No, you do not need a personal laptop for the program as you will have access to computer labs at your home campus. However, many current MHPC OTA students prefer to have a laptop with wireless access in order to review lectures and course material during class time when engaging in ITV courses.

Do I have to have access to a high speed internet connection at home?

No, you do not need access to a high speed internet connection in your home, however many assignments will require access to this technology. Students who do not have access in their home will have access on their home campus through computer labs. Current MHPC OTA students report that it is more convenient to have high speed access at home as they are not restricted by computer lab hours to complete assignments. MHPC OTA faculty is aware that some students will need to utilize on-campus computer labs to complete assignments and exams which are structured with these constraints in mind.

Once my application is submitted what happens?

Upon arrival at the MHPC OTA Program office, the OTA application packets are converted to an anonymous format and reviewed by staff. Transcripts are requested from each community college where the applicant wishes to apply for program admission in order to calculate cumulative GPA and verify general education coursework completion. An average of 15 students per campus cohort will be admitted annually into the OTA Program. Screening scores based on the selection criteria and will be used to determine the ranking of applicants by campus cohort for program admission in each academic cycle. Each campus cohort will utilize the same selection criteria. News of official acceptance into the program will be communicated to candidates during the first week of June. Program admission is contingent on completion of any remaining general education courses and maintaining the minimum 2.5 GPA in the fall semester prior to classes beginning in August.

If I applied last year do I have to fill out a new packet?

Yes. Application packets are updated on a yearly basis and the admission criteria or forms may change slightly. Therefore it is imperative that each student resubmit an updated packet. Last year’s observation may be utilized but students will earn more points by completing additional observation hours at distinctly different practice settings. Last year’s recommendation forms and essay may also be utilized. The OTA office has your previous application on file and will match your new items to your previous application materials.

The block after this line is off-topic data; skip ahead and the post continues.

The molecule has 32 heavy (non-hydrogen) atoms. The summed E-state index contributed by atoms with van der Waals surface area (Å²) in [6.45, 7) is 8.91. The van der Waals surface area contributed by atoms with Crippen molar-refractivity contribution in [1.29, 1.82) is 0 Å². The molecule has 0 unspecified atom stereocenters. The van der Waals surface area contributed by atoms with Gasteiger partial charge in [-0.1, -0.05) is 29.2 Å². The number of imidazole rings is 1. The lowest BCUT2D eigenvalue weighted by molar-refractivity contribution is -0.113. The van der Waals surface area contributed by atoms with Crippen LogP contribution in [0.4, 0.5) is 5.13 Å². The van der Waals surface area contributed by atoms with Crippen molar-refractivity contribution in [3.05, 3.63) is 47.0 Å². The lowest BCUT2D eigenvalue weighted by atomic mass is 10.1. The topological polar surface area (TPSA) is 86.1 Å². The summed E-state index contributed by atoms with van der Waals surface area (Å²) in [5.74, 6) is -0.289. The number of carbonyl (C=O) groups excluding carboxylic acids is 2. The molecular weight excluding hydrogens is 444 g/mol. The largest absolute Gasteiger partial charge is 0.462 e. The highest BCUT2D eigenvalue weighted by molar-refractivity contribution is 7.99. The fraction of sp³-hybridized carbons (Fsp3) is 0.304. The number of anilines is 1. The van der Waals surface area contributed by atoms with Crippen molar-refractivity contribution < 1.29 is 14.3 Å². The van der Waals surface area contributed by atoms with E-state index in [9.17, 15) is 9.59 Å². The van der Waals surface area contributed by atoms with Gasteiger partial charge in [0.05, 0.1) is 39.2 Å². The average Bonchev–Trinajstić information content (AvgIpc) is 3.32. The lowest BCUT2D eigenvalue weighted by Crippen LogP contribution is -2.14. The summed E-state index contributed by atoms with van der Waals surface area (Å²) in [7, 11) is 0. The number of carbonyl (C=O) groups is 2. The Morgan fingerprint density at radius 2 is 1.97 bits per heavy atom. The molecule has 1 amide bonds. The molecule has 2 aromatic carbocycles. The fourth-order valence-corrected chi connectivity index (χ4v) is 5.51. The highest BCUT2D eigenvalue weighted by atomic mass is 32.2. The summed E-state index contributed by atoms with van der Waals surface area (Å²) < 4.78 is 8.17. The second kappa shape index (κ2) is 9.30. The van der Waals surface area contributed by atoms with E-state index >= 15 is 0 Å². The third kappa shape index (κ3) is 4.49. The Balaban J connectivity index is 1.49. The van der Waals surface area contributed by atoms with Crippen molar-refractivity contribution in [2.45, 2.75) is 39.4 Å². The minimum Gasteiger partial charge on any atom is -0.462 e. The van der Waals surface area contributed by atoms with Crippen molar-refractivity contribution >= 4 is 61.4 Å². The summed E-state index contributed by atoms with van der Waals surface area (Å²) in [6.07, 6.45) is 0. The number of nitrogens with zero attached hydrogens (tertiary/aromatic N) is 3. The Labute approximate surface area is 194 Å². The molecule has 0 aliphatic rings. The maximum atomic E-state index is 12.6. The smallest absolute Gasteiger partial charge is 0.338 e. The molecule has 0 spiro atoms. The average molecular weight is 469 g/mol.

If I have worked in a rehab setting do I still have to submit an observation form?

Yes. You may count paid work experience as 8 hours of observation at your place of employment if the OT Practitioner with whom you have worked is comfortable signing off on the observation form. However, it is recommended that you complete additional observation hours in different practice settings and with different practitioners in order to expose yourself to multiple settings/companies and gain a better understanding of the OT profession. Be sure to list your work experience on the application page as additional points may be awarded for individuals who have volunteer or paid work experience in an occupational therapy setting.

How do I strengthen my application?

Applications are assigned a screening score based on points earned in the following categories:

  • Cumulative GPA. A 4.0 GPA in the required general education coursework will earn the maximum number of points in this category.
  • General Education Coursework. While an applicant is not required to complete all general education courses before applying to the Program, those who have completed all general education courses before the application deadline will earn more points in the application review process.
  • Observation. Applicants who complete twenty or more observation hours in two or more distinctly different practice settings will earn more points in this category than an applicant who observes only the minimum 8 hours.
  • Recommendations. Applicants are awarded points based on the recommendation forms submitted by the professional reference. Recommendations should be completed by someone, other than a relative, who can attest to the applicant’s character and work ethic and preferably by someone who is familiar with the occupational therapy profession.
  • Essay. A rubric is utilized to grade the applicant’s essay on essential elements, critical thinking, clarity & organization, professionalism, and mechanics of writing. Maximum screening score points are awarded to those essays which clearly answer the question of why the applicant would like to join the occupational therapy profession and incorporate a reflection on the observation experience. High scored essays will include those which are outstanding in content, organization, and style and are compelling in nature, drawing on personal experience to persuade reviewer. It is recommended that applicants utilize the essay scoring rubric and visit their campus writing center for assistance with their essay. The rubric is available in the OTA Application packet.